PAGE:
And I thought the 5.5 day work weeks were rough.

We talked about party spots in Vegas, how we partied at the fancy clubs with $250 bottle service until we discovered hole in the wall video poker joints with $2.50 drafts and windows into the taco shops next door. We compared stories of drinking well past sunrise, days off by the apartment pool, singing karaoke three nights in one week at different bars, breaking the law, and getting away with with breaking the law.”

And of course, about how different life was in Africa.

If talking to my friend the mechanic was a release, chatting with my new roommate was like group therapy.

Drinking into the early hours of the morning was something I’d only done once before since moving here. so it was most pleasant.

Sunday we had plans to go to town meet up with some folks from accounts, and watch the Arsenal game, but I pretty much stayed on the couch after my morning workout. Chris said he was gonna go to the store. I offered to pay for more beer. He said that we’d be going out so it wasn’t necessary. After a few tuskers, we instead made sandwiches and finished the rest of the case.

I had to work on Monday but my new accomplice did not. While he could have made himself useful and bought some more beer, he instead did jack. I suppose I can’t blame him, I know what it’s like working for a month straight. I had to work fairly late Monday we went to a spot the venerable Jen recommended, The Village Market.

To preface, just that afternoon we had been discussing the Monte Carlo Brew Pub in Vegas. The food was never very good, and frankly, neither was the beer. Regardless, it was all ridiculously cheap. The nachos came in pilesand the beer came in enormous beer bongs. No, not contraptions that consisted of funnels and tubes.

Those are called funnels.

For good reason: They have funnels.

The devices I’m talking about more looked like, uh, actual bongs. Of course, in place of a slide tube, the beer bongs have a tap. There are pictures of me dancing with one of these somewhere.
Beer Bong Dance
We walked around the village market and it was pretty dead, but it was a Monday. We found a little string of restaurants and saw a table with a beer bong very similar to the ones in the Monte Carlo. We both laughed, marveling at the sheer absurdity of the situation and ordered the largest beer bong they had. We had kebabs, drank, and exchanged stories about getting in trouble as kids. And In college. And how we both managed to miraculously avoid it in Sin City.

After finishing the largest beer bong in the Village Market we began to discuss the possibilities in the most developing of economies. Every pundit from LA to Milan is touting China and Asia as the next big markets, and I believe fully that Asia is poised to be right there along with the EU and the US. However, we both agreed that the rapid adoption of new technologies due to cell phone and VSAT infrastructure already in place in Sudan—not to mention the oil reserves—could incite a tremendous rate of economic growth pending the dwindling battling factions. The idea of an independent state of Southern Sudan could further development. That our firm already has an established business in the area led to wild ideas.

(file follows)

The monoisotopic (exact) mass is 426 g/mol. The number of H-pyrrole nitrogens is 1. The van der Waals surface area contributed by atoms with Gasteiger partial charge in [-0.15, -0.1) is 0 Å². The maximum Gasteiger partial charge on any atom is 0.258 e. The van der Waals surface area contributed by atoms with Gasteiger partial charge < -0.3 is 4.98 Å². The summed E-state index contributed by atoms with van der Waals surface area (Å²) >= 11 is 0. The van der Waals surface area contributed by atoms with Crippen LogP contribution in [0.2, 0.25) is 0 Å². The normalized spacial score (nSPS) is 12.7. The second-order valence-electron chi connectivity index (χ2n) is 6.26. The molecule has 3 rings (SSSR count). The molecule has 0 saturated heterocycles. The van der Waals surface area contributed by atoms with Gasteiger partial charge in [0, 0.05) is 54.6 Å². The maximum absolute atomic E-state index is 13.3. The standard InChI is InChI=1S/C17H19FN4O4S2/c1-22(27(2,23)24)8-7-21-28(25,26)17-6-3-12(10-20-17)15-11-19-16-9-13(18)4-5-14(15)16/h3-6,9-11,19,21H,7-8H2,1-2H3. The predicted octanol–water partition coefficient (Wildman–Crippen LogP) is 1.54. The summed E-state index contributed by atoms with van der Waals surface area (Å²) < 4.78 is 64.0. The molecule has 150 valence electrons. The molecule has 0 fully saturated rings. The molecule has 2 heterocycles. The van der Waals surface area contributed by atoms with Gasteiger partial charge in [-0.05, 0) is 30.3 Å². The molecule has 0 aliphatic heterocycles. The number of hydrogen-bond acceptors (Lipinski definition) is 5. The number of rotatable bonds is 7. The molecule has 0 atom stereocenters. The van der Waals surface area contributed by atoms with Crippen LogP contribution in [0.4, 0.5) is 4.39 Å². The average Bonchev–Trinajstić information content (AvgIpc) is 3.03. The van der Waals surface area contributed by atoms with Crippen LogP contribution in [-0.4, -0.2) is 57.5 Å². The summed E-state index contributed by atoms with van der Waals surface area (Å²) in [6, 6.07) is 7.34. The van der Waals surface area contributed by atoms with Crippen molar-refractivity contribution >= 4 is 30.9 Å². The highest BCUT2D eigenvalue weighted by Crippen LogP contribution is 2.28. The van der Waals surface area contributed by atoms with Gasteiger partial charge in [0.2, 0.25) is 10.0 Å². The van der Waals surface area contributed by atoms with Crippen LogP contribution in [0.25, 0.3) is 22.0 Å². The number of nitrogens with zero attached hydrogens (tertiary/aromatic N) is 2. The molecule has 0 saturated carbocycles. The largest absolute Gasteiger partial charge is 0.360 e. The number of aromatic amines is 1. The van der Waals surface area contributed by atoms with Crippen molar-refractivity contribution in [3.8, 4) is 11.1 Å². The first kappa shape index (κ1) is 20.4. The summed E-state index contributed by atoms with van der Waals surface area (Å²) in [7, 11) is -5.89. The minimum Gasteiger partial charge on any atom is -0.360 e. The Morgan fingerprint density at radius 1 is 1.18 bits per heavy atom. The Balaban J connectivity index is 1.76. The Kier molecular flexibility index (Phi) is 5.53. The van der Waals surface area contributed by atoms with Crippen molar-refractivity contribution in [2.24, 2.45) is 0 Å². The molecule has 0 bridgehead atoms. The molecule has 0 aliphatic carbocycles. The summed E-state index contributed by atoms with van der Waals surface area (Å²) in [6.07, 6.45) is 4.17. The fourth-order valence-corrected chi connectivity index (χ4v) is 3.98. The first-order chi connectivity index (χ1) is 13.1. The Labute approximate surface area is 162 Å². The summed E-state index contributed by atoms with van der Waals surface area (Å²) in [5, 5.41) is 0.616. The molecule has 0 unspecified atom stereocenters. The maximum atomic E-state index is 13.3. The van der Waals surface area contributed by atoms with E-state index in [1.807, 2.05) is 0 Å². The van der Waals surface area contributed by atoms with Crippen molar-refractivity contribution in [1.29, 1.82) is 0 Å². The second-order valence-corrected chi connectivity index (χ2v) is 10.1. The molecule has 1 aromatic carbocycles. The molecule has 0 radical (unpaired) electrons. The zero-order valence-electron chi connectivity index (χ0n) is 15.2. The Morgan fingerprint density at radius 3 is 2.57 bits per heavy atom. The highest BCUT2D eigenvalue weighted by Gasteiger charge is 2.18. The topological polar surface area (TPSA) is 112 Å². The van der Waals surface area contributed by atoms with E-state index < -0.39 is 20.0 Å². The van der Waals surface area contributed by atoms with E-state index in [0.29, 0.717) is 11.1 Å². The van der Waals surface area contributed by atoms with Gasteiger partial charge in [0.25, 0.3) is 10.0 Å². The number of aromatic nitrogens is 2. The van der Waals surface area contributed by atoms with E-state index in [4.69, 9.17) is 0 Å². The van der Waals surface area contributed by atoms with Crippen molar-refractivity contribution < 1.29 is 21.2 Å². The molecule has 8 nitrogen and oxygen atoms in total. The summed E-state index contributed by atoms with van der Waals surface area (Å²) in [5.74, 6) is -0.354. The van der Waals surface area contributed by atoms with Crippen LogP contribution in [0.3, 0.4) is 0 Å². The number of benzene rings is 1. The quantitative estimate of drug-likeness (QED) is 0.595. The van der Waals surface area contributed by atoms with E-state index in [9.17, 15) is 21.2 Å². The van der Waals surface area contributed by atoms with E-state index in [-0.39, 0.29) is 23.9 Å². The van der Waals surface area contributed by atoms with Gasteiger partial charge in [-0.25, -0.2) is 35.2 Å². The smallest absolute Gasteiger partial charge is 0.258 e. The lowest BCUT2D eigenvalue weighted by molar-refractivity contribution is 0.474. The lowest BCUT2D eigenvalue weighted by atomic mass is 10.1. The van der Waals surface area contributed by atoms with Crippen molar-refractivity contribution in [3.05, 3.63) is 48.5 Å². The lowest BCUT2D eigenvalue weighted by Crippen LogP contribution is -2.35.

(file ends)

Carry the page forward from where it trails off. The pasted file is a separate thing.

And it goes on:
Ngong jockey club Bar NairobiThe final night my newest friend was present, we had big plans for a big night. But we couldn’t get a cab. At least not one we could charge to the company. So we decided to head to the the nearest bar, the Winning Post, to get some brewdogs until we could get a cab. In the midst of bother the taxi dispatcher, my pay-as-you go cell phone ran out of minutes. So we decided to stay the the Post for a little longer. It seemed the more relatively warm tusker bottles purchased, the more friends we made. A drunken carpenter kept harassing us to buy his furniture, but he faded in and out of Swahili and English. Paul, the manager of the bar, translated on the fly and helped us out. Since we couldn’t get a company cab, the bartender called a local, rather unofficial driver for us. He arrived and we said we had to finish out beers. But our driver reappeared with a glass and we had to wait for him to finish his beer. Then we got another round since we had to wait for him. As he waited for us, he got another round. Rather than propagate the vicious cycle to a dangerous level, we departed to the only place around where one could get food after 10:00 after he finished his second round.

The KenChickInn was much batter than the fast food I’d had a few days earlier. Plus we were able to get a beer form the attached gas station.

It was then that I had a realization: I was home.